The Mosaic Law ordered the Jews to “afflict [their] souls,” that is, to fast, once a year on Atonement Day. (Leviticus 16:29-31; Psalm 35:13) This was the only fasting that Jehovah ever commanded his people to do.* Jews who lived under the Mosaic Law would have obeyed that command. But Christians are not required to observe the Mosaic Law.—Romans 10:4; Colossians 2:14. Although Jesus did fast as the Law required, he was not known for this practice. He told his disciples how they were to act if they chose to fast, but he never commanded that they fast. (Matthew 6:16-18; 9:14) Why, then, did Jesus say that his disciples would fast after his death? (Matthew 9:15) This was not a command. Jesus’ words simply suggest that at his death his disciples would feel deep sorrow and would lose the desire to eat. Two Biblical accounts of early Christians who did fast show that if with good motive a person chooses to abstain from food, this is acceptable to God. (Acts 13:2, 3; 14:23) Christians, then, are under no obligation to fast. Yet, a person who chooses to do so should be alert to certain dangers. One pitfall to avoid regarding fasting is self-righteousness. The Bible warns against adopting “mock humility.” (Colossians 2:20-23) Jesus’ illustration of the proud Pharisee who felt morally superior to others because of his regular fasting leaves no doubt that God rejects such an attitude.—Luke 18:9-14. It would also be a mistake to publicize the fact that you fast or to fast because another person tells you to do so. According to Matthew 6:16-18, Jesus counseled that fasting should be a private matter, between you and God, and that you should not announce it to others. One should never think that fasting somehow compensates for sinning. To be acceptable to God, a fast must be accompanied by obedience to his laws. (Isaiah 58:3-7) Heartfelt repentance, not the act of fasting itself, is what leads to the forgiveness p. 29of sins. (Joel 2:12, 13) The Bible emphasizes that we receive forgiveness by Jehovah’s undeserved kindness expressed through the sacrifice of Christ. It is impossible to earn forgiveness through any works, including fasting.—Romans 3:24, 27, 28; Galatians 2:16; Ephesians 2:8, 9. Isaiah 58:3 illustrates another common error. The Israelites suggested that Jehovah owed them something in return for their fasting, as if by fasting, they were doing God a favor. They asked: “For what reason did we fast and you did not see, and did we afflict our soul and you would take no note?” Many today likewise think that because of their fasting, they can expect God to perform some favor for them in return. May we never imitate such a disrespectful and unscriptural attitude! Others believe that it is possible to earn merit by submitting the body to discomfort through fasting, whipping themselves, or the like. God’s Word condemns this notion, showing that “a severe treatment of the body” is “of no value in combating” wrong desires.—Colossians 2:20-23. Fasting is not obligatory; nor is it wrong. It may be beneficial in some circumstances if the dangers mentioned above are avoided. Fasting, however, is not the focus of acceptable worship. Jehovah is “the happy God,” and he wants his servants to be happy. (1 Timothy 1:11) His own Word says: “There is nothing better for them than . . . that every man should eat and indeed drink and see good for all his hard work. It is the gift of God.”—Ecclesiastes 3:12, 13. Our worship should be characterized by joy, but the Bible never associates fasting with happiness. Moreover, if abstaining from food were to affect our health adversely or sap our energy for the joyful work that our Maker has entrusted to true Christians—that of declaring the good news of the Kingdom—then it would clearly be counterproductive. Whether we choose to fast or not, we should avoid judging others. Among true Christians, there should be no controversy over this subject, “for the kingdom of God does not mean eating and drinking, but means righteousness and peace and joy with holy spirit.”—Romans 14:17.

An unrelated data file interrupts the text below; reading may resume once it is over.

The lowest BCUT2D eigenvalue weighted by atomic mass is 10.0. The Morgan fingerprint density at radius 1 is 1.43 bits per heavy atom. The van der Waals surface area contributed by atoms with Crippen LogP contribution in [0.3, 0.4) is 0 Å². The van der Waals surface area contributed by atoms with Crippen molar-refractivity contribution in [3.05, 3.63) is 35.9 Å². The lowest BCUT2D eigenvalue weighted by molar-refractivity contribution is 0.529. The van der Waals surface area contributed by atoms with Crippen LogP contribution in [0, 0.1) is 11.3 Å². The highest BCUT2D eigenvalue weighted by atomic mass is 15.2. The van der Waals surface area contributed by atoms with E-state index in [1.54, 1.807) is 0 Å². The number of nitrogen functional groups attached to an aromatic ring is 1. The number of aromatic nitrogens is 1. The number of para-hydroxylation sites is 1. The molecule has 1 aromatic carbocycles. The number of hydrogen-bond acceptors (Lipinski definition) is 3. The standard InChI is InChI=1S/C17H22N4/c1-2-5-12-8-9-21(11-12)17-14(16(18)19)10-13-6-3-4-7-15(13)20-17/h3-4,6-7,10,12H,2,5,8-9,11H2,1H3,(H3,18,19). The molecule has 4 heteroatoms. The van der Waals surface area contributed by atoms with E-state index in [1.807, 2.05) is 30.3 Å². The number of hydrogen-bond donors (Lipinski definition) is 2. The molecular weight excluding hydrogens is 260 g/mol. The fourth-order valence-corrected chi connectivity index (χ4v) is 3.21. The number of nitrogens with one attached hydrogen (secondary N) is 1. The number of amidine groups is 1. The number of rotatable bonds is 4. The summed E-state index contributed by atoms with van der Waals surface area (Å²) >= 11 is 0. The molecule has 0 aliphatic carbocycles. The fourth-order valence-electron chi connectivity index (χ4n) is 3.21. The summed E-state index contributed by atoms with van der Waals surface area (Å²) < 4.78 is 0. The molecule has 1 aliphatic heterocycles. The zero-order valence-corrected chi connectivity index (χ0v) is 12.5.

Hope this helps.
The Bible and www.jw.org